Friday, December 23, 2011

"Measuring" Progress in Therapy

I met with a client's parents today, and was slightly taken aback when the father pulled out a rather elaborate, multi-variable observation plan that he hoped to use to quantify his daughter's progress in treatment. Like many clients and their families, he feels frustrated that mental health care isn't more like other medical care - that we can't run tests and get a definitive diagnosis, nor can we then run more tests to demonstrate a measurable response to treatment. Insurance companies share the idea that a medical model should apply to mental health, and want concrete, observable, measurable treatment goals that demonstrate response to treatment (or lack thereof). However, this desire for black-and-white certainty runs counter to the organic, non-linear process of diagnosis and treatment in mental health treatment.

The challenge for providers is to find a meaningful way to recognize progress, without trying to impose a system of "measuring" or quantifying progress that oversimplifies or runs counter to the therapeutic process.

An example of oversimplifying would be considering complete abstinence the only meaningful measure of recovery from an addiction. In reality, relapse is an expected part of the recovery process for most people, and does not necessarily indicate an absence of progress, or a return to square 1, because the relapse may bring a new level of insight, allow underlying issues to be further integrated, and ultimately result in a new level of mastery over the addiction.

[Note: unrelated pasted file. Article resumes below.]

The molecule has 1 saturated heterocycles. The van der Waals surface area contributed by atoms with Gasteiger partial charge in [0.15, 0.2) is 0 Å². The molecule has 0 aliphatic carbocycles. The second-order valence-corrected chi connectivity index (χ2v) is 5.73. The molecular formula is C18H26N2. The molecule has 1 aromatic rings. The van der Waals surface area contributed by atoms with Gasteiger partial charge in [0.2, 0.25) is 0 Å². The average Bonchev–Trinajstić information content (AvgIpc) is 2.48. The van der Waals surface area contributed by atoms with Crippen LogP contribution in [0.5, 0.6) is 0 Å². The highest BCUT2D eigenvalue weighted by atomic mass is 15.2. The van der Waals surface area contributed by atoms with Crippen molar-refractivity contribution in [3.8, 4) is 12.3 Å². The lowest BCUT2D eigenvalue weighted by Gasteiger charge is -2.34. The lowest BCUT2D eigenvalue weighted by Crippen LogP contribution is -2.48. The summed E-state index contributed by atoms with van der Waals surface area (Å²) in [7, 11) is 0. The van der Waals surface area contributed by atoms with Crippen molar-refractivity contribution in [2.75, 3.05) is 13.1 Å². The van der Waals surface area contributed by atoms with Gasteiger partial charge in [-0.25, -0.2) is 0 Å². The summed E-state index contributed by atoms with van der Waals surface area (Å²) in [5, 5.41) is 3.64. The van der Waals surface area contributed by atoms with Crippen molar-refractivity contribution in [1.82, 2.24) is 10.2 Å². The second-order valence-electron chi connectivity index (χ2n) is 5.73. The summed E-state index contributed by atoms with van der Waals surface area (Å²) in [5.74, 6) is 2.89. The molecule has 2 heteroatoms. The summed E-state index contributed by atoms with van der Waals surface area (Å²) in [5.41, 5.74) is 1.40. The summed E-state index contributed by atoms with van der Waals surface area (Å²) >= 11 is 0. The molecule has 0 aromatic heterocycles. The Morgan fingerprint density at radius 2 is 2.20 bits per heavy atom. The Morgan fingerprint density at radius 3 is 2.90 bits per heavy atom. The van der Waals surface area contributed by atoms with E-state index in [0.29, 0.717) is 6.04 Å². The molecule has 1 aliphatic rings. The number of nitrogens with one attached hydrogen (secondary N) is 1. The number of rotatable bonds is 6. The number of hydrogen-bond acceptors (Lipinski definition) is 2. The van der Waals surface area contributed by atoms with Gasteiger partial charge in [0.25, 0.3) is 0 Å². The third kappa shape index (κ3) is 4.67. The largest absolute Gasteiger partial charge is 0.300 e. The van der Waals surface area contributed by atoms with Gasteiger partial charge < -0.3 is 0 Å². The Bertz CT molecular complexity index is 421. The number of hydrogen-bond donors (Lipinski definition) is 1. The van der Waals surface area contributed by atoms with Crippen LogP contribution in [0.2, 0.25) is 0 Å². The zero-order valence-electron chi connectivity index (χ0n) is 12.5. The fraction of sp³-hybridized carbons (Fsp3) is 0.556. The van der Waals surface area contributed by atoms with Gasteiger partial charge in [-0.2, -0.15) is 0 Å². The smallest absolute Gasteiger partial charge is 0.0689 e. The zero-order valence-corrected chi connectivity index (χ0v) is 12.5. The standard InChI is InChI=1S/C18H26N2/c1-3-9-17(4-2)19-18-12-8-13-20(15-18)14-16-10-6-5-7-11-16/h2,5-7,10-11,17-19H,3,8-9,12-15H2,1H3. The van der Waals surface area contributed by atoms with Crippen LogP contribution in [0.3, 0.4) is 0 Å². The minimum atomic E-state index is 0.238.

An example of measurement running counter to the therapeutic process would be asking someone to monitor/track their anxiety-related thoughts. To track anxiety thoughts, you have to think about having the thoughts. In other words, the process of self-monitoring actually increases the thoughts we want to decrease. Similarly, trying not to think about something also ends up triggering the thoughts you hope to avoid. In both cases, trying to quantify progress actually causes the symptom treatment is trying to reduce.

So, what is the alternative? How do we help ourselves, our clients, and insurance companies recognize real progress, or the lack thereof?

I think about it from two perspectives. First, I invite the client to imagine and describe their desired end result (e.g., the Miracle Question from Solution Focused Brief Treatment) - both because desired outcomes differ from person to person, and because getting specific about the end result offers insights into what changes need to happen, and what signs to look for to see progress occurring. That leads into the second perspective: looking - carefully and consistently - for incremental (minuscule, even) signs of change.

I look for tiny signs of change, for the better or for the worse, in any facet of functioning: cognitive (e.g., insight, thought process or content, concentration), emotional (e.g., type, intensity, range, appropriateness), social (e.g., isolation, communication), behavioral (e.g., frequency of adaptive and maladaptive behavior), occupational (e.g., academic, work, or volunteer role functioning). It takes careful listening and attention to detail to notice the little changes, little successes or experimentation with new responses...but I see the art of noticing and calling attention to these changes to be a vital aspect of my role as a therapist, because people often don't recognize small changes, but seeing progress, however small, can make or break one's motivation to keep going.

How do you think about/define progress in your work?

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